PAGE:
Reducing the number of MPs from 650 to 600 without also looking to cut ministers and a review of the House of Lords means the boundary review is being conducted on a fatally flawed basis.

Liberal Democrat Spokesperson for Constitutional and Political Reform Paul Tyler said: 

This boundary review is being conducted on a fatally flawed basis. The Conservatives have knocked 2 million people office the electoral register, mainly in densely populated areas, as part of a cynical calculation that the boundary review will produce fewer urban, Conservative-hostile constituencies.

Reducing the number of MPs without also reducing the size of the Executive is a mistake. With the pay-roll vote approaching half the membership of the government side of the Commons, the power of government to control Parliament is increased. And with no prospect of democratic reform of the Lords, we are edging towards a dangerous lack of democratic legitimacy in parliament.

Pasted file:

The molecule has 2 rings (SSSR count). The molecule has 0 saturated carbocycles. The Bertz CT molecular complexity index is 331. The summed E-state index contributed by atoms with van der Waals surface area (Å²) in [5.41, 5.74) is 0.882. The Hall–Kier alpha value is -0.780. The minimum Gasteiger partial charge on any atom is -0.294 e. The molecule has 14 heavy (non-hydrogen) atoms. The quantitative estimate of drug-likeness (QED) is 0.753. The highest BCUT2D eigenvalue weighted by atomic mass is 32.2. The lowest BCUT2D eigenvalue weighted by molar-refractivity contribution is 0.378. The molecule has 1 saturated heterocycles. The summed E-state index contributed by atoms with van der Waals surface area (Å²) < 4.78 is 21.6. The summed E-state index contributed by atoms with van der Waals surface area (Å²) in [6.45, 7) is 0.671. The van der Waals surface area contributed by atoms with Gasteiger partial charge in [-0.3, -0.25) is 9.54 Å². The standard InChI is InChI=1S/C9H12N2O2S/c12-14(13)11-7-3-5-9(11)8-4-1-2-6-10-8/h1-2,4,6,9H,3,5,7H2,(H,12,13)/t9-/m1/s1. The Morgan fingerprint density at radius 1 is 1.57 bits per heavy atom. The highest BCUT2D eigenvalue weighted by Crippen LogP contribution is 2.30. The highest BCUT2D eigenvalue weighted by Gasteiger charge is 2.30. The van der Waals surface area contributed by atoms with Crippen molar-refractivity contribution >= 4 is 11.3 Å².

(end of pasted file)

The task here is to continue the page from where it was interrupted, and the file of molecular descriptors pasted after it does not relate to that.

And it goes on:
The Conservatives are blatantly attempting to fix the system to keep themselves in power.

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Lord Paul Strasburger writes…Report shows that nobody thinks Home Office is right on investigatory powers

Today the Joint Committee published its report on the draft Investigatory Powers Bill. This follows hot on the heels of the Intelligence and Security Committee report which was surprisingly critical of the serious shortcomings of the Bill given its previous rather relaxed approach – what a difference a new Chair makes, you could say.